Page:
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by Thegreatmagnet on May 20, 2017

Sovereigns Written by Ray Fawkes
Sovereigns Art by Johnny Desjardins
Sovereigns Colors by Mohan
Magnus Written by Kyle Higgins
Magnus Art by Jorge Fornés
Magnus Art by Chris O’Halloran
I’m a fan of Gold Key Comics characters, most notably the “Gold Key three” that Valiant Comics licensed for their shared universe in the early 90s: Solar, Magnus and Turok. The Valiant iterations were (for the most part) brilliant modern takes on the classic characters, simultaneously thought provoking and action packed. Since those days, the characters have bounced around between several different publishers without tremendous success, most recently landing at Dynamite. The Dynamite series to this point have been a mixed bag, with a few bright points (Solar, Magnus) and some low points (Turok, Doctor Spektor, Gold Key Alliance). Sovereigns seems to be part of an ambitious plan to join all of these characters into a single story, alongside a roster of solo series. I am absolutely loving the storyline of Sovereigns so far, but I am extremely confused about the solo series that have been previewed.
Sovereigns is a bold and compelling re-imagining of these characters, and impressive in its ability to weave the stories together. These characters were not created with the intention of a shared universe, and they exist in very different (and basically mutually exclusive) worlds. In the 90s, Valiant built a new shared universe around the characters, but the characters were generally separate, with the occasional crossover. Dynamite’s previous series have had essentially no interaction between any of these characters, even in Gold Key Alliance, which was billed as a team-up book. But in the new series, most of these characters exist at the same moment in time and they actually interact, with only Mighty Sampson in a future timeline. The series is aptly named, as all of these characters are exalted leaders of different kingdoms: Magnus a messiah of machines, Spektor the Lord of Witches, Turok the King of the Lost Valley, and Solar basically a god (as usual). I am all about this interpretation. I already have tremendous respect for these characters, and it’s nice to see them at the height of their power, rather than as young heroes learning the ropes. They also give the impression that these characters have a shared history and have fought together in battle in the past, so assumedly these people have ascended to power together. I’m hopeful that they’ll dig further into the characters’ backstory as the series progresses. Samson’s new iteration is also interesting- he’s living hundreds of years after the end of the world, and encountering some mysterious threat, seems to be connected to the danger Turok encounters in the Lost Valley. All indications are that the story unfolding in the “present” timeline is leading up to apocalyptic events, and Samson is trying to piece together the clues alongside the reader.
As much as I love what I’ve seen of the Sovereigns story so far, I am still extremely confused about the Magnus story at the end of the issue (as I was with the three backup stories in Sovereigns 0). The Magnus story takes place at the exact same time as the main story (April 2020), but this Magnus is completely different: a young, female robot psychiatrist. I actually really enjoy everything I’ve seen of this character, but I don’t understand what the <frak> is supposed to be going on right now! This also holds true for the Turok preview last month, which had talking, anthropomorphic dinosaurs and appeared to feature an African-American protagonist. Are these stories taking place in a different universe? Are they trying to suggest that history (and therefor reality) are being changed somehow? I would be totally fine if Dynamite states that these series are a different continuity from Sovereigns, but I would really like to know one way or the other. If they are trying to tie these storylines together, I am unfortunately pretty skeptical, partly because Dynamite doesn’t have a sterling reputation with these properties. Up to now, I don’t think they’ve been explicit about the relationship between these stories.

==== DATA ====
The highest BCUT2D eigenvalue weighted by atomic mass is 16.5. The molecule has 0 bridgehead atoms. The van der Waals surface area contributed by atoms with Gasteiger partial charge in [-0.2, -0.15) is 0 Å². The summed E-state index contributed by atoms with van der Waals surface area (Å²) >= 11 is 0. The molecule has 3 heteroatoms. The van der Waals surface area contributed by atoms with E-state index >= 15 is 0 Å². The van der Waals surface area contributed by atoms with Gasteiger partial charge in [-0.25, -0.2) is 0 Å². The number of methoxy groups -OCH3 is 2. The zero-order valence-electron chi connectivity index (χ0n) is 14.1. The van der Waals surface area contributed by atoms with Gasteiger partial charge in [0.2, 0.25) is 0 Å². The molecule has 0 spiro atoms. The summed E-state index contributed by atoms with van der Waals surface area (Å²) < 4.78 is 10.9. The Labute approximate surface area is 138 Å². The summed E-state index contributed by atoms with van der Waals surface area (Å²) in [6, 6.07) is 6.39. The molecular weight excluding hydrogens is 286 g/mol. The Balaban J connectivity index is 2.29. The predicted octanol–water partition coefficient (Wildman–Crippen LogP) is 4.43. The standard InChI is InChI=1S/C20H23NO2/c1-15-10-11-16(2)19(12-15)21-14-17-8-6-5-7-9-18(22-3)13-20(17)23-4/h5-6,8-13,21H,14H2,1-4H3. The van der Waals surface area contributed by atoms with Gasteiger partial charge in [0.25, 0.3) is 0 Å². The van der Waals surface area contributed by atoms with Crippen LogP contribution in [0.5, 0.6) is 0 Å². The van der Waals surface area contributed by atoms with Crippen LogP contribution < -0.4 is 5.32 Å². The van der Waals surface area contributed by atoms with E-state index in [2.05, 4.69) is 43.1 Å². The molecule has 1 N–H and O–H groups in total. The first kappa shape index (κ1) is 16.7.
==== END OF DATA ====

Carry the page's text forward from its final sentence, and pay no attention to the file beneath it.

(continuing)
The art on this book is pretty strong. I think they did a great job with these character designs, especially Solar and Samson. Admittedly they made some bold decisions, as with other aspects of the re-imagining. Desjardins did a great job with the art on the main book, which is clean and detailed, but also dark and very dramatic. I especially enjoy his work on the Samson scenes. I also really enjoy the Magnus art by Fornés, which is completely different. Magnus is almost cartoony, but it’s certainly expressive. Major props are also due to the colorists on both stories. The colors look fabulous throughout the book and they capture a number of different moods: the gritty future of Samson, the insane sci-fi of Solar, the cartoony pulp of (lady) Magnus. This is a great looking book in every aspect.
I was skeptical when this book was announced because of Dynamite’s track record with the Gold Key characters. I’ve heard a lot of naysaying online, some of which seems to be pretty shallow: for instance some fanboys (shockingly!) can’t accept a female Magnus. So far, I’ve loved every panel of both issues that have been released. However, I do not understand how they are going to tie the Sovereigns series with the forthcoming solo series, and I’m worries that the end result may not make sense. For now, I will choose to be optimistic, and hope that Sovereigns continues to be a rewarding read.

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